Symposium on Hayley Clatterbuck, “Chimpanzee Mindreading and the Value of Parsimonious Mental Models”

I’m happy to initiate our latest Mind & Language symposium on  Hayley Clatterbucks’s  “Chimpanzee Mindreading and the Value of Parsimonious Mental Models,” from the journal’s September 2015 issue, with commentaries by Cameron Buckner (Houston), Shannon Spaulding (Oklahoma), and Jennifer Vonk (Oakland). There has been a long-standing debate about whether apes, dogs, corvids, and possibly other animals have the capacity to engage in …

Why all conscious thinking is sensory-based

This final post addresses an obvious puzzle: why is reflective thinking sensory based? We can, after all, think about all sorts of abstract nonsensory topics. We think about God, the size of the universe, the mental states of other people, the validity of arguments, arithmetical facts and other mathematical entities, …

#MindsOnline 2015, Session 1: Social Cognition

The Minds Online conference has begun, and our first session will be open for discussion through September 4. It is on the theme of Social Cognition, and includes the following papers: Tony Jack and Jared Friedman (Case Western Reserve): “Mapping cognitive structure onto the landscape of philosophical debate: an empirical framework …

Which Theory of Mind? – And other questions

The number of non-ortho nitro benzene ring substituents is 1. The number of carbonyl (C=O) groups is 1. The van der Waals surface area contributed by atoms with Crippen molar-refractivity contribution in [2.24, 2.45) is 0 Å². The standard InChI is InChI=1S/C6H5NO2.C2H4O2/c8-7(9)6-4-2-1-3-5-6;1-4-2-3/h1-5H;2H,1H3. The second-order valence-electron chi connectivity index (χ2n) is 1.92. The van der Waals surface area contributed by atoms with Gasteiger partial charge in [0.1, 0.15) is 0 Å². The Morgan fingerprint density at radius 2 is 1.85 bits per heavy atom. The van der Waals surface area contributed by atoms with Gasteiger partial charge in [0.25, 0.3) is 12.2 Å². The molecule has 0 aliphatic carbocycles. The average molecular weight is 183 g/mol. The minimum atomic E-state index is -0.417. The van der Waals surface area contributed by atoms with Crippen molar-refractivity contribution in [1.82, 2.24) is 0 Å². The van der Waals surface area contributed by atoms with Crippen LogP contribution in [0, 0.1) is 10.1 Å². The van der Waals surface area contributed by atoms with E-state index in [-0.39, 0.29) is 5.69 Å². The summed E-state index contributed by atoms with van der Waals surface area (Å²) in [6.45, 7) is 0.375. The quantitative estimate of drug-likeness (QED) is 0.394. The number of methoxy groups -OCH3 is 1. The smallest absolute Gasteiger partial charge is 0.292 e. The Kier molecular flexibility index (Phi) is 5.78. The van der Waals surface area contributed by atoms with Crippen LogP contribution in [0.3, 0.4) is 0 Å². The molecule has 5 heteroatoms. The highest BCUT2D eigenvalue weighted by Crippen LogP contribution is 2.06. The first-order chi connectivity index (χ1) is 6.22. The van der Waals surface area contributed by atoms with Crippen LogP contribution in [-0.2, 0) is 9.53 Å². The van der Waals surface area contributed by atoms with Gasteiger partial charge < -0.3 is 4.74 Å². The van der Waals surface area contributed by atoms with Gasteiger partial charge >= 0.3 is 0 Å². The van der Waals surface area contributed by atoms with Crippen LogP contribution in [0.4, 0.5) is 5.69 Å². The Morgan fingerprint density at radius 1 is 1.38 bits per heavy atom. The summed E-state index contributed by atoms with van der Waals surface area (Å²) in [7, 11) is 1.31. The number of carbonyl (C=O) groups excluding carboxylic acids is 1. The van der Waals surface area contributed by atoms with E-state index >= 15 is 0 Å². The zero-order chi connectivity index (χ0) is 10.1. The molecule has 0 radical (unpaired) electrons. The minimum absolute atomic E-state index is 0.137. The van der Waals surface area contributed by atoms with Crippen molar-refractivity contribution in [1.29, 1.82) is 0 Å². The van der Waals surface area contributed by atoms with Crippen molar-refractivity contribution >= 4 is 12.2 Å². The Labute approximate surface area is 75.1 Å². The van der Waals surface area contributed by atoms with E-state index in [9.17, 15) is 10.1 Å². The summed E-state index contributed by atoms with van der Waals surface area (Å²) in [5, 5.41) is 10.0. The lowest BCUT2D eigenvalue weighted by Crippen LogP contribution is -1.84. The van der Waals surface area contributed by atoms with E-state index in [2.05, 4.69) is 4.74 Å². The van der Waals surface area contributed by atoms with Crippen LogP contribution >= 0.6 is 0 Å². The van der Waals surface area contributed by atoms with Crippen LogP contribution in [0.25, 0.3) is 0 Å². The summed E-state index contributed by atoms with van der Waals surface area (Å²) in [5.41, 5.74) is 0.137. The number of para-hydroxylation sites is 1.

In my final post I would like to wrap up by sketching some of the implications of my proposal – in particular concerning our theorizing about social cognition – as well as raising some questions that are being left open. There exists quite a large controversy in philosophy and psychology …

Nonconceptual Self-Consciousness?

Recently, there have been several attempts to provide an account of our ability for self-conscious thought in terms of nonconceptual forms of (self-)representation (most prominent among these is perhaps the account offered by Bermúdez (1998)). Proponents of nonconceptual content assume that there are ways of representing the world that are …

Primates Who Are Calm Enough to Pay Attention, or How Touch Allows Human and Non-Human Infants to Engage in Social Interactions

When orphans who have had to overcome difficult upbringings are portrayed in movies or books, they are usually described as smart, sensible children who are capable of facing any challenge and are able to intuitively excel in anything they attempt (even quidditch). The reality of a harsh upbringing, especially for …

In the Beginning Was Touch, or How Touch Enables the Social Communicative Capacities behind Joint Attention

Throughout the 20th century we find several examples where, once it has been established that a mental capacity is expressed through a specific mode, this link becomes so strong that anyone who doesn’t engage in this mode will be described as not possessing that mental capacity. For example, the link …

Early Career Fellowships in the Philosophy of Primate Cognition

The Centre for Advanced Studies in Göttingen, the Lichtenberg-Kolleg, invites applications for Early Career Fellowships for the period from October 2015 to July 2017 in a group of philosophers working on conceptual and foundational issues concerning primate cognition. The group will be closely related to a newly established research cluster …

Naïve normativity

In standard approaches to folk psychology, our folk psychological reasoning is taken to be a species of causal reasoning. And while there is some attention to other kinds of reasoning in the developmental literature, notably teleological reasoning, most of the research I’ve run across on children’s social reasoning and explanations …